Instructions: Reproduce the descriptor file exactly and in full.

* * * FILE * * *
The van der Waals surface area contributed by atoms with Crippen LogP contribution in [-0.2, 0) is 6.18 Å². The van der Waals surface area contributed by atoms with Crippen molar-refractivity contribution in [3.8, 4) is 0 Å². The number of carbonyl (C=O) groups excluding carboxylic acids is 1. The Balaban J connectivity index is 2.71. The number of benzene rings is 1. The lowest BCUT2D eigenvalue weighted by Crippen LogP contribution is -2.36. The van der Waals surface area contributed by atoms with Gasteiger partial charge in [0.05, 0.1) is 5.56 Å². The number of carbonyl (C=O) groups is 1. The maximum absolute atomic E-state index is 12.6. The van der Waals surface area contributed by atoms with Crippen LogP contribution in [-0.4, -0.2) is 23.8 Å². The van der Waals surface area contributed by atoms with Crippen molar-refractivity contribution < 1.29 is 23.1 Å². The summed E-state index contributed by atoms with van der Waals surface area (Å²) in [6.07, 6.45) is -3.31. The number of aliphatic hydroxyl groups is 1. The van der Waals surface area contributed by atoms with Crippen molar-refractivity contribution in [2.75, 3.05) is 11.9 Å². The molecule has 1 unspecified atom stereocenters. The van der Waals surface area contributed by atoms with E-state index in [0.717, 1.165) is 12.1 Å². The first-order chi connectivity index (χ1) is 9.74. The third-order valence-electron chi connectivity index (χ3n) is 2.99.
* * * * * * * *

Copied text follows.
The van der Waals surface area contributed by atoms with Crippen LogP contribution in [-0.2, 0) is 6.18 Å². The van der Waals surface area contributed by atoms with Crippen molar-refractivity contribution in [3.8, 4) is 0 Å². The number of carbonyl (C=O) groups excluding carboxylic acids is 1. The Balaban J connectivity index is 2.71. The number of benzene rings is 1. The lowest BCUT2D eigenvalue weighted by Crippen LogP contribution is -2.36. The van der Waals surface area contributed by atoms with Gasteiger partial charge in [0.05, 0.1) is 5.56 Å². The number of carbonyl (C=O) groups is 1. The maximum absolute atomic E-state index is 12.6. The van der Waals surface area contributed by atoms with Crippen LogP contribution in [-0.4, -0.2) is 23.8 Å². The van der Waals surface area contributed by atoms with Crippen molar-refractivity contribution < 1.29 is 23.1 Å². The summed E-state index contributed by atoms with van der Waals surface area (Å²) in [6.07, 6.45) is -3.31. The number of aliphatic hydroxyl groups is 1. The van der Waals surface area contributed by atoms with Crippen molar-refractivity contribution in [2.75, 3.05) is 11.9 Å². The molecule has 1 unspecified atom stereocenters. The van der Waals surface area contributed by atoms with E-state index in [0.717, 1.165) is 12.1 Å². The first-order chi connectivity index (χ1) is 9.74. The third-order valence-electron chi connectivity index (χ3n) is 2.99.